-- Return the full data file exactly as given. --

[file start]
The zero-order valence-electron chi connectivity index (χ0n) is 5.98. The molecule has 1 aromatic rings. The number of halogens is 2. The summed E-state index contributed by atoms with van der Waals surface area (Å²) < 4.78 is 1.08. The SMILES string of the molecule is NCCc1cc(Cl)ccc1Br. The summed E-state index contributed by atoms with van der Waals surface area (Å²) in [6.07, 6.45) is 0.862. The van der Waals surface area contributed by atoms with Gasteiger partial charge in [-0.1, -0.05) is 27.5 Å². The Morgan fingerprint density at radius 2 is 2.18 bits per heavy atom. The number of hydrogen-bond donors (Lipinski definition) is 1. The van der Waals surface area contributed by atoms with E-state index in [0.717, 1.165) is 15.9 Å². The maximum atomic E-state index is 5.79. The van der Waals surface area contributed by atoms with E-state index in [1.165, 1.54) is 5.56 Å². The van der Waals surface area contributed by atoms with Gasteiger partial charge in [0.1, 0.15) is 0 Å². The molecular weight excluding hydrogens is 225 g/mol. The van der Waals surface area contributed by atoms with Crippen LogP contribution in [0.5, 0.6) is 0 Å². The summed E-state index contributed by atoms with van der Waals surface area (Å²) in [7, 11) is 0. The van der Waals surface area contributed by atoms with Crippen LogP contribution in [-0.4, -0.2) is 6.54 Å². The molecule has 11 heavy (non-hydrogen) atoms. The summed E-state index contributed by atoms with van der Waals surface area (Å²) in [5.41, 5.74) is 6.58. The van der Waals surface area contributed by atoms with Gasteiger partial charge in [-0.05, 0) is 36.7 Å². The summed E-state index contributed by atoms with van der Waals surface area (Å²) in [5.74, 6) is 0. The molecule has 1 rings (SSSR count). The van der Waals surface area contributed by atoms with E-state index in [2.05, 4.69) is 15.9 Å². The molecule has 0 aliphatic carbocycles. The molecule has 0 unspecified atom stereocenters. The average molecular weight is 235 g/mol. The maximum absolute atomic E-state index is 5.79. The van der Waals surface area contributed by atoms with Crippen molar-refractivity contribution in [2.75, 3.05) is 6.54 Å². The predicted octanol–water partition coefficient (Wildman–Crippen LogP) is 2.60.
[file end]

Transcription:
The zero-order valence-electron chi connectivity index (χ0n) is 5.98. The molecule has 1 aromatic rings. The number of halogens is 2. The summed E-state index contributed by atoms with van der Waals surface area (Å²) < 4.78 is 1.08. The SMILES string of the molecule is NCCc1cc(Cl)ccc1Br. The summed E-state index contributed by atoms with van der Waals surface area (Å²) in [6.07, 6.45) is 0.862. The van der Waals surface area contributed by atoms with Gasteiger partial charge in [-0.1, -0.05) is 27.5 Å². The Morgan fingerprint density at radius 2 is 2.18 bits per heavy atom. The number of hydrogen-bond donors (Lipinski definition) is 1. The van der Waals surface area contributed by atoms with E-state index in [0.717, 1.165) is 15.9 Å². The maximum atomic E-state index is 5.79. The van der Waals surface area contributed by atoms with E-state index in [1.165, 1.54) is 5.56 Å². The van der Waals surface area contributed by atoms with Gasteiger partial charge in [0.1, 0.15) is 0 Å². The molecular weight excluding hydrogens is 225 g/mol. The van der Waals surface area contributed by atoms with Crippen LogP contribution in [0.5, 0.6) is 0 Å². The summed E-state index contributed by atoms with van der Waals surface area (Å²) in [7, 11) is 0. The van der Waals surface area contributed by atoms with Crippen LogP contribution in [-0.4, -0.2) is 6.54 Å². The molecule has 11 heavy (non-hydrogen) atoms. The summed E-state index contributed by atoms with van der Waals surface area (Å²) in [5.41, 5.74) is 6.58. The van der Waals surface area contributed by atoms with Gasteiger partial charge in [-0.05, 0) is 36.7 Å². The summed E-state index contributed by atoms with van der Waals surface area (Å²) in [5.74, 6) is 0. The molecule has 1 rings (SSSR count). The van der Waals surface area contributed by atoms with E-state index in [2.05, 4.69) is 15.9 Å². The molecule has 0 aliphatic carbocycles. The molecule has 0 unspecified atom stereocenters. The average molecular weight is 235 g/mol. The maximum absolute atomic E-state index is 5.79. The van der Waals surface area contributed by atoms with Crippen molar-refractivity contribution in [2.75, 3.05) is 6.54 Å². The predicted octanol–water partition coefficient (Wildman–Crippen LogP) is 2.60.